Ministers vow to build 3,300 homes over a year to ‘end rough sleeping for good’ in £160m drive to stop people housed during coronavirus pandemic returning to the streets
- The 3,300 homes are due to become available in the next 12 months
- Housing Secretary Robert Jenrick described the cash injection as ‘unprecedented’
- More than 5,400 homeless people were offered safe accommodation in April
- Here’s how to help people impacted by Covid-19
Government homelessness investment is being fast-tracked to ensure more than 3,000 new homes for rough sleepers aided during the coronavirus pandemic.
The investment will be available in the next 12 months and will see £160million of a £281million four-year pot brought forward to be spent this year.
It aims to prevent those taken off the streets during the pandemic to return to homelessness once it is over.
Housing Secretary Robert Jenrick described the cash injection which was first announced in March’s Budget as ‘unprecedented’.
Housing Secretary Robert Jenrick (pictured) described the cash injection which was first announced in March’s Budget as ‘unprecedented’
Of the 6,000 planned ‘housing units’ due to be built using the money, 3,300 of those are due to become available in the next 12 months due to a fiscal advance, according to the Ministry of Housing, Communities and Local Government (MHCLG).
The announcement comes after MPs on the housing, communities and local government committee warned this week that a golden opportunity to end rough sleeping would be lost if the Government did not commit at least £100million per year to the cause.
More than 5,400 homeless people were offered safe accommodation in April to protect them during the outbreak, according to Government figures.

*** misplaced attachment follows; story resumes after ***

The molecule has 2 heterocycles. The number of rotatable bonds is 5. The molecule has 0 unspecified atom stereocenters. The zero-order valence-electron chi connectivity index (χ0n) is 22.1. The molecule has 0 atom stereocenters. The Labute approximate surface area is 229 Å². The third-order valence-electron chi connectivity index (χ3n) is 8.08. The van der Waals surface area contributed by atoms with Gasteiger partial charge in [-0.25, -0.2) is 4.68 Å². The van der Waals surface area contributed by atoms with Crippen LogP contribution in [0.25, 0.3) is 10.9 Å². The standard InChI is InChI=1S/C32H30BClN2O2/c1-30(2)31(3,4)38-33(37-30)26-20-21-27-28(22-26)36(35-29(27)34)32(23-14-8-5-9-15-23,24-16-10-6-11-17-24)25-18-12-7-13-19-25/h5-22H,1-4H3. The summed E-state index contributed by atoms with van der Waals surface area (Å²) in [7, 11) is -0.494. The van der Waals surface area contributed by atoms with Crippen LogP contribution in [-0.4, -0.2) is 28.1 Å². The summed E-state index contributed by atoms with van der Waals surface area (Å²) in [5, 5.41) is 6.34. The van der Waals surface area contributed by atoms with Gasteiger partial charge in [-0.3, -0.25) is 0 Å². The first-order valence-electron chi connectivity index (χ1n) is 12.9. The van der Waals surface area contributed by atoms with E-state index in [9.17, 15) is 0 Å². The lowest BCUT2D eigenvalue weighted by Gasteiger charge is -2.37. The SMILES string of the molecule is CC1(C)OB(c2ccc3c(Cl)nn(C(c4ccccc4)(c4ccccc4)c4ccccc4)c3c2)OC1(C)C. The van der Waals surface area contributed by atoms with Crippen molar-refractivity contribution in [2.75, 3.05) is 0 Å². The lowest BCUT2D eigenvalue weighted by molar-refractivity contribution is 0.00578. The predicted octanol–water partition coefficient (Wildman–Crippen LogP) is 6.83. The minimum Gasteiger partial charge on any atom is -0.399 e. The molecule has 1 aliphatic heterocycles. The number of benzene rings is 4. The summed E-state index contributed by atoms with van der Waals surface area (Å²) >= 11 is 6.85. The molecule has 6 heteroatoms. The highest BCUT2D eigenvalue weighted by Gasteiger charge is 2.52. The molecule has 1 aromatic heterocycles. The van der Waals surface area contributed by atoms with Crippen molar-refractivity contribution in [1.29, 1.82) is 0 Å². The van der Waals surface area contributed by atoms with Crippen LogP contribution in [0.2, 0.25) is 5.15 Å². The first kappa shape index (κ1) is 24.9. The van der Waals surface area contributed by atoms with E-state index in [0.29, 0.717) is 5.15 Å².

This number is said to be around 90 per cent of those living on the streets.
Labour leader Sir Keir Starmer, along with the party’s metro mayors, including Greater Manchester leader Andy Burnham, also urged ministers to act this week.
The political figures spoke out after fears were raised that funding to support homeless people was about to be withdrawn.
A report from the Greater Manchester Combined Authority (GMCA), leaked to the Manchester Evening News, claimed the Government had ‘drawn a line’ under the Everyone In scheme and would no longer stump up the money to house rough sleepers.
But Mr Jenrick said his department would ‘continue to fund’ efforts started since the outbreak hit UK shores, with the new cash to be used to help move those currently in temporary accommodation into more sustainable, long-term housing.
He said: ‘This Government wants to end rough sleeping for good, and we now have a real opportunity to deliver on this moral mission.
‘I’m backing this effort with £160million to fast-track the longer-term and safe accommodation needed to ensure as few rough sleepers as possible return to the streets.
‘This is an unprecedented commitment – the most ambitious of its kind and the single biggest injection of specialist accommodation since the rough sleepers initiative began.’